A Day for Champions: Field Day held for exceptional individuals

Published 10:30 pm Thursday, May 19, 2022

It was a day of triumph for the over 200 participants in the first-ever Day of Champions field day, an event that allowed those with disabilities from area schools to participate in a variety of activities empathetic to their sensory needs and abilities.

The event, held at the George Harris Baseball Complex, is similar to one the Troup County Recreation Department has hosted in the past. 

Prior to the pandemic, the Troup County Recreation Department hosted an annual local Special Olympics for exceptional students in the community. The department was unable to host the event this year and chose instead to host its own field day for children in the community with special needs.

“Every child should be able to celebrate and have fun, and we wanted to make sure all the events were accessible to the students,” explained Mitzi Norton, a special education teacher at LaGrange High School who, along with fellow educators Craig Mobley and Felicia Moneypenny, developed the event.

In the past, the three have been responsible for events like Special Night, a prom-style event for those with mental and physical disabilities.

The event featured exceptional students of various age levels, who had their choices of traditional games like football, basketball or racing, as well as more sensory-specific games like ring-toss, cornhole and parachute. Within on-site, air-conditioned tents, participants additionally had access to other activities meant to help them relax.

“We wanted to make sure [activities] were age-appropriate for elementary school students and older students,” Moneypenny said.

Mobley, a softball coach at LaGrange High School, developed the athletic activities of individuals, taking into account how some students are wheel-chair bound.

For participating schools like Ethel Kight Elementary School, the event gave its students a chance to mingle with other children.

“It’s a great way for the students to be stimulated and enjoy being out of the classroom,” said Angel Cameron, the family liaison at Ethel Kight.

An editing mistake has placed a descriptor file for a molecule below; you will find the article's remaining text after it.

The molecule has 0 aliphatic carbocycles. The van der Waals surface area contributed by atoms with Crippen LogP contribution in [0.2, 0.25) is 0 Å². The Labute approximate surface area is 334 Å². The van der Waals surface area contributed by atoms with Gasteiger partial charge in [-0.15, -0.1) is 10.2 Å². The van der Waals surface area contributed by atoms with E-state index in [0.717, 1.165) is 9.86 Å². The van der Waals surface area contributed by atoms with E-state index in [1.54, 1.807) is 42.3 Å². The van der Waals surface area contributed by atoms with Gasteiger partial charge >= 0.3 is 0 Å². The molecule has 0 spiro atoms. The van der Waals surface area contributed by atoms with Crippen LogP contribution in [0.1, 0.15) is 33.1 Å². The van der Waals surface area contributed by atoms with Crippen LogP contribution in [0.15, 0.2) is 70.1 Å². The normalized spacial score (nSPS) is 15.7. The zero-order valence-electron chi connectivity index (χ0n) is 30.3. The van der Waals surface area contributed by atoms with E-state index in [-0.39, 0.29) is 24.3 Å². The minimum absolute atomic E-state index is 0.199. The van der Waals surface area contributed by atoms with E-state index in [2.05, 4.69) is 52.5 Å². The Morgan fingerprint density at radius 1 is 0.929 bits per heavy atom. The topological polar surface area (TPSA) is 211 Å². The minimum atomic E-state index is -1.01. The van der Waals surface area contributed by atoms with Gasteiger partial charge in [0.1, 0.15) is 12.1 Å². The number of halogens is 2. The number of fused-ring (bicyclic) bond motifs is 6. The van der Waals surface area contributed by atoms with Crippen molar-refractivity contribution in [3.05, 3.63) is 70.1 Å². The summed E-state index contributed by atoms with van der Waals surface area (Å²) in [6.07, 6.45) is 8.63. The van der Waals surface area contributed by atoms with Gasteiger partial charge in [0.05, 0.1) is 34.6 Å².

Ethel Kight had two combined classes of 15 children.

Sarah Harperzeh, a special education teacher at Ethel Kight Elementary School, said the event helped her students socialize after being cooped up throughout the pandemic.

“We were still able to adapt […] it was all well-organized, so they could run around on the playground [at the school], but this is great for them to get out and socialize with their peers,” Harperzeh said. “The other kids are really receptive of our children and they include them, but there’s a lot of help here so the kids can take part in all the activities and be successful.”

Cheering on participants were teachers, parapros and parents. Area organizations like LaGrange High School’s Circle of Friends and students from Callaway High and Troup High volunteered as coaches and timekeepers for certain activities.

It was the second time Lilly Rollings, a member of Circle of Friends, had volunteered with exceptional individuals, having volunteered at Exceptional Night Out earlier in May.

“I like seeing the smiles on all their faces,” she said. “I love it.”

Moneypenny said it was unclear if the event will continue next year, however, she, Mobley and Moneypenny are always brainstorming future projects.

“We’re an ambitious team, and we’re always looking to provide opportunities not only LaGrange High students, but all students of the community,” Moneypenny said.

LaGrange Toyota, Jackson Services and Restore Pressure Washing & Soft Washing acted as the event’s sponsors and donated items like water bottles and food.